The thing that most Americans are going to "remember" is that both wars were overshadowed by bad politics. At a time when forward thinking was called for, future historians will give many pages to the dissection of this period's leaders and theri poorly made decisions. The bottom line is that the American people will remember these conflicts as being mis-managed by people who asked for and then abused large amounts of trust and good will. that's the real similarity between Vietnam and Iraq.

Today's leaders have lost sight of what's really in our national interest. They lack the flexibility and creativity of the classical Statesman when it comes to getting these things. To be electable, and then to achieve high office, means owing more than they can pay off in a mere two Presidential terms. the people who back the candidates know this, and they are forced to go for increasingly bigger "payoffs" to justify their expenses.

Consider this. The next President of the United will spend 200 million dollars to get a job that pays 200 thousand dollars a year. the people who piny up that money will number less than 50,000. That's everyone from the guy who makes a five dollar contribution over the internet to the mogul who shells out ten thousand dollars a plate to each cold rubber chicken with the candidate. The top ten percent of these donors are going to expect to get something for their time and effort. that means legislation, or contracts. This was true for George Washington, and it really is true for the current president.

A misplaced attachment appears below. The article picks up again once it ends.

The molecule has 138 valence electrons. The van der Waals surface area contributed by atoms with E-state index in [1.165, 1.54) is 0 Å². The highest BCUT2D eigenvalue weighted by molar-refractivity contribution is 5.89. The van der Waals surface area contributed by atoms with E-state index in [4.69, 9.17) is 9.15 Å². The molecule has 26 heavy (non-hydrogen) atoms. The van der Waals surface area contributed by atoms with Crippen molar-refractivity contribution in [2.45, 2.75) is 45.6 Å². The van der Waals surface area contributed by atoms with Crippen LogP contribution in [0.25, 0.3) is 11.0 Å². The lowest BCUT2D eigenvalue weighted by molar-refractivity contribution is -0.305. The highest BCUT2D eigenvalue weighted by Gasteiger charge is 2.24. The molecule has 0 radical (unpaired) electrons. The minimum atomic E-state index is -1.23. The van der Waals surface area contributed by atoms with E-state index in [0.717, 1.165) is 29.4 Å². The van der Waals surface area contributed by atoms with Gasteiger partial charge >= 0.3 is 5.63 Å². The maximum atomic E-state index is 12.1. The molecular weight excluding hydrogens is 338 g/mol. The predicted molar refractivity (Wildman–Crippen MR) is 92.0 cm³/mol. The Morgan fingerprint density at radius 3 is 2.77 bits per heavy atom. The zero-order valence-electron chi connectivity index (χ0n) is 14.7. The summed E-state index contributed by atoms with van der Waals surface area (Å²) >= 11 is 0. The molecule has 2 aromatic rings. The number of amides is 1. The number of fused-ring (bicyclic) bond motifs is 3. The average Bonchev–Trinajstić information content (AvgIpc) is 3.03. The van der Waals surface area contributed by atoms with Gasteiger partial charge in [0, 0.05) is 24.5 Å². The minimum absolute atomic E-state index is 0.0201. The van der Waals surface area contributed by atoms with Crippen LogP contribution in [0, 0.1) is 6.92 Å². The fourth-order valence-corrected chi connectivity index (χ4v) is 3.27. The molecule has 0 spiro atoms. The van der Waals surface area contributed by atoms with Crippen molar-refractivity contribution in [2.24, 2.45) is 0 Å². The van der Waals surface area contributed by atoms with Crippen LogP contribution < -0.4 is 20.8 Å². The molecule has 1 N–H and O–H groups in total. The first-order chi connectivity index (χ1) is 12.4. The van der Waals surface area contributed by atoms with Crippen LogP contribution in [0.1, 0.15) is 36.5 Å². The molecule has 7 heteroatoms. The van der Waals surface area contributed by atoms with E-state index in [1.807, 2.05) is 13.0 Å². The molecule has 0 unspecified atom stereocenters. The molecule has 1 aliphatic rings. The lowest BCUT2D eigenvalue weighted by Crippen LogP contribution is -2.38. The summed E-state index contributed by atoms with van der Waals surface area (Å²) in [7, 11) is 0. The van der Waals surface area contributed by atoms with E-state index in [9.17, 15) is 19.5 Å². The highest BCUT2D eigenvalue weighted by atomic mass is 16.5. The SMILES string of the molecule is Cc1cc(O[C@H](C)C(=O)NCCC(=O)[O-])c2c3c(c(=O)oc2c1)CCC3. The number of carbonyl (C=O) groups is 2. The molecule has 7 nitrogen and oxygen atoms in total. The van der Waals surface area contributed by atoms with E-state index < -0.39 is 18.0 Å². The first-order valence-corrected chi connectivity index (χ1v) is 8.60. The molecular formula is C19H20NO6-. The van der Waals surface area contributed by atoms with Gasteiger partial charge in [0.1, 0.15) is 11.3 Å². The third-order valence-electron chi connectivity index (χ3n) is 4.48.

Our country has not been lead by very many Statesmen. the fact of the matter is that if we put our minds to it, we could count all the truely great minds using just one hand. A majority of those who have sought the highest office in our land were and still are willing to do anything to get the job. Their dilema is how to make he pay off and get down to the business of government, and building their legacy. 21st Century Presidents are going to be defined by this trade-off. Some will pay off their benefactors with legislation, others will pay off with contracts.

Throughout recorded history, the biggest pay offs have always come in times of war. the temptation to jump in to a fight that you really do think you can win has seduced more than a few U.S. Presidents. Until recently, many of those fights were very one-sided, and the Americans did win. It's a telling fact that today's Presidents require bigger and bigger wars to make this payoff. The temptation to give in to the allure of such bad politics is made that much worse when these stop to realize that they won't have to suffer anything worse that low popularity poll numbers if they do these things.